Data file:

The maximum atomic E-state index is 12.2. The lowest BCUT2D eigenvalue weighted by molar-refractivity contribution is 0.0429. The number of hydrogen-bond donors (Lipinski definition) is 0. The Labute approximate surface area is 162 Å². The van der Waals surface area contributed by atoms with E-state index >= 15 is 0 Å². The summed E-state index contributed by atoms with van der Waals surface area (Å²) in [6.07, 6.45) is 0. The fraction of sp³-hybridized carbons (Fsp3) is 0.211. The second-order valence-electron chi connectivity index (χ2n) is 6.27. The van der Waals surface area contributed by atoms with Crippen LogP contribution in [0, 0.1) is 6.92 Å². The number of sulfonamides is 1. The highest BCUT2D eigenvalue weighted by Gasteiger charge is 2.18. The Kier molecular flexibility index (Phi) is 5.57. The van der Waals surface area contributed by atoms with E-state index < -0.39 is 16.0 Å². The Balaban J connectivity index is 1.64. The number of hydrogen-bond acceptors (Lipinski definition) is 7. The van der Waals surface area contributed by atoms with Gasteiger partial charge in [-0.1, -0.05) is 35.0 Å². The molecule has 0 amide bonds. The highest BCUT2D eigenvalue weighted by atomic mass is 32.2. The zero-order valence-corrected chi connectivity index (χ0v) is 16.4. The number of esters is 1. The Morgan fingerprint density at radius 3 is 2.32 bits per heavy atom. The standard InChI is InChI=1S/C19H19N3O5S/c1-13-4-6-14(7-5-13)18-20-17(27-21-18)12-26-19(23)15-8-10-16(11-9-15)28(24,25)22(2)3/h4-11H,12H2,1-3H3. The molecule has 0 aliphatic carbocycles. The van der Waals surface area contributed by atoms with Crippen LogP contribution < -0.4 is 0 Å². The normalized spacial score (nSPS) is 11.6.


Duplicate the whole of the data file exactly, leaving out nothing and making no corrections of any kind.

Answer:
The maximum atomic E-state index is 12.2. The lowest BCUT2D eigenvalue weighted by molar-refractivity contribution is 0.0429. The number of hydrogen-bond donors (Lipinski definition) is 0. The Labute approximate surface area is 162 Å². The van der Waals surface area contributed by atoms with E-state index >= 15 is 0 Å². The summed E-state index contributed by atoms with van der Waals surface area (Å²) in [6.07, 6.45) is 0. The fraction of sp³-hybridized carbons (Fsp3) is 0.211. The second-order valence-electron chi connectivity index (χ2n) is 6.27. The van der Waals surface area contributed by atoms with Crippen LogP contribution in [0, 0.1) is 6.92 Å². The number of sulfonamides is 1. The highest BCUT2D eigenvalue weighted by Gasteiger charge is 2.18. The Kier molecular flexibility index (Phi) is 5.57. The van der Waals surface area contributed by atoms with E-state index < -0.39 is 16.0 Å². The Balaban J connectivity index is 1.64. The number of hydrogen-bond acceptors (Lipinski definition) is 7. The van der Waals surface area contributed by atoms with Gasteiger partial charge in [-0.1, -0.05) is 35.0 Å². The molecule has 0 amide bonds. The highest BCUT2D eigenvalue weighted by atomic mass is 32.2. The zero-order valence-corrected chi connectivity index (χ0v) is 16.4. The number of esters is 1. The Morgan fingerprint density at radius 3 is 2.32 bits per heavy atom. The standard InChI is InChI=1S/C19H19N3O5S/c1-13-4-6-14(7-5-13)18-20-17(27-21-18)12-26-19(23)15-8-10-16(11-9-15)28(24,25)22(2)3/h4-11H,12H2,1-3H3. The molecule has 0 aliphatic carbocycles. The van der Waals surface area contributed by atoms with Crippen LogP contribution < -0.4 is 0 Å². The normalized spacial score (nSPS) is 11.6.